I wrote this story for my Writer's Craft course at school a few months ago as part of an imitation piece assignment. The imitation for it is from The Hunger Games, (spoiler alert!) in the section in which Rue is killed and Katniss realizes suddenly what Peeta meant about defying the Capitol. The alternate plotline here is a boy whose brother is going into war, and doesn't understand why his brother has to go do this. Plotline inspiration comes from Dean Brody's song, Brothers. Enjoy!
I refuse to go downstairs even though Alexander is leaving today. I know he is downstairs somewhere. I don't want this goodbye to be my last words to him. I know the likelihood that this will be the end for him. I know all about that ghastly, bloody war being fought in a barren desert over on the other side of the Atlantic. I know he got the call last week – but I am in denial. I don't want to watch him leave for what might be the last time. In a few minutes, our parents are going to drive him to the airport. They want me to go, but I will not. I will not watch him walk away.
I get up off my bed. Have they left yet? I look out of my window and find my answer. There he is, standing beside the car. My dad closes the trunk over his duffel bag. "Ready?" His voice floats over the breeze and up to me.
Alex looks up at my window – did he know that I was watching them? – and he catches my eyes. My heart races.
No. No, no, no.
How can I let him leave like this? I shake my head and push back from the window. I bolt downstairs as fast as my legs can carry me, and then I push them harder still.
"I'm coming!" I shout as I reach the car, and skid to a halt. Alex's mouth turns up in a little smile. I know this is as hard for him as it is for me. My parents appear bewildered. "I'm coming with you," I repeat firmly.
I am silent on the short ride to the airport. Once there, Alex doesn't hesitate. He gets out of the car solemnly and pulls his only bag from the trunk.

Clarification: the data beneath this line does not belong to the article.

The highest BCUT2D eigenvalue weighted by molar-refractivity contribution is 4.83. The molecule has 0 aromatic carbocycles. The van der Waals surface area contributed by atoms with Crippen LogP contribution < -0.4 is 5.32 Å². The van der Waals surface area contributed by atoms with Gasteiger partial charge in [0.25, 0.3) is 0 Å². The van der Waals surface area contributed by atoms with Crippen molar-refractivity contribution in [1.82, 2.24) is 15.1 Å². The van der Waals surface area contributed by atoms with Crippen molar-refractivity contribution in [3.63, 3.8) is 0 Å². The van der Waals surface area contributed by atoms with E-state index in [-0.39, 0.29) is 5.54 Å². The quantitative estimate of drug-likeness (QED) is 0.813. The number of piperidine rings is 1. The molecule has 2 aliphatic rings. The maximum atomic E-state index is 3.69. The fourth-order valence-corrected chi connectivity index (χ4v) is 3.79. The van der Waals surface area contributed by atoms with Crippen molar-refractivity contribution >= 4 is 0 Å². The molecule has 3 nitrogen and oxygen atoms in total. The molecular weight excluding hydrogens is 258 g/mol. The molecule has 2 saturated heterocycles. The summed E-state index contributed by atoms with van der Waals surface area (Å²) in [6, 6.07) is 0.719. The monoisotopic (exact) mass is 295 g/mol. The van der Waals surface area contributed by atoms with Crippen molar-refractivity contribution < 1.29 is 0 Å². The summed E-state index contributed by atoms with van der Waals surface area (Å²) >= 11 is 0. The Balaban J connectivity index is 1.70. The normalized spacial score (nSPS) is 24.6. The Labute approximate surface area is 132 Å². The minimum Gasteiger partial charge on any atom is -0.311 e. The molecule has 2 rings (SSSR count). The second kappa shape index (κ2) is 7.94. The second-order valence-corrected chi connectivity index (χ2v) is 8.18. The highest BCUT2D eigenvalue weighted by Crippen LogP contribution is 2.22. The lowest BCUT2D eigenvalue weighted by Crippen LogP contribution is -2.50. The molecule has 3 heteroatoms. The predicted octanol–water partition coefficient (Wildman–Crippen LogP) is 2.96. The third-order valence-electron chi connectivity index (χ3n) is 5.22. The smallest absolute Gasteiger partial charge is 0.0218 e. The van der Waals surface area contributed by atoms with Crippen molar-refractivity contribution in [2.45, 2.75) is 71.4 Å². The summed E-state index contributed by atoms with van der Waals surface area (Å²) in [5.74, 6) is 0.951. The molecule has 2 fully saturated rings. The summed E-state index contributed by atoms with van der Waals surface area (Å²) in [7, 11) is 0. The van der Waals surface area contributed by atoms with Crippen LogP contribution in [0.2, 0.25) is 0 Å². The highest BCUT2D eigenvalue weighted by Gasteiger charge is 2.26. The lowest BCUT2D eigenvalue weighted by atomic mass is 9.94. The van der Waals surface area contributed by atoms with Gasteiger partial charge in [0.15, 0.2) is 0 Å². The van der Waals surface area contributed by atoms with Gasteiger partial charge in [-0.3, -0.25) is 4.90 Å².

In the terminal, right before he goes, I call his name, and throw myself at him. We stand there in an embrace. I don't want to let him go. For a moment, I don't care that I'm fifteen and he's twenty-two and that it's social suicide to stand here and hold him tightly like I'm going to lose him. I don't care that a few tears have slipped from my eyes. I don't even care that everyone's staring. It's just me and Alex.
I remember his words when he first told me he was joining the army. "Someone has to fight for the people that can't fight for themselves," he'd said.
I know all the whys, but it doesn't stop me not wanting him to go.
"You come back, you hear me?" I say. The lump is audible in my throat, which isn't good, because I don't want him to see me cry. I want to be strong for him, but I just can't. "Promise me, Alex. Swear to me that you'll come home again."
"I will, Shane. We're brothers. We'll always find each other."
"I'll hold you to it." I let him go. He says a last goodbye to my father, and then my mother, and then ruffles my hair. For once, it doesn't make me mad at him. It just makes me sad.
I write Alex a letter a week, keeping him updated on everything that he misses. Sometime we use Skype, but the internet over there is really bad. I probably annoy him, and I know that, but this is the only way I can satisfy myself to know that he's okay. I tell him about my baseball playoffs, and I send him a picture of my first girlfriend, and then of my second, and later, my third. We aren't typical brothers, not when he's halfway around the world, but we were once. Everyone has their hero when they are young. Mine is Alex. He's eight years older than I am, and he's my best friend. He taught me how to hunt, how to throw a spiral, how to swing a baseball bat. Even now, we're just as close. He's still overseas when I graduate from high school, but my parents videotape the ceremony and send the DVD to him. I can only imagine what he's going through over there, while meanwhile, I'm sitting safely through an extra year of high school, and worrying about passing my road test.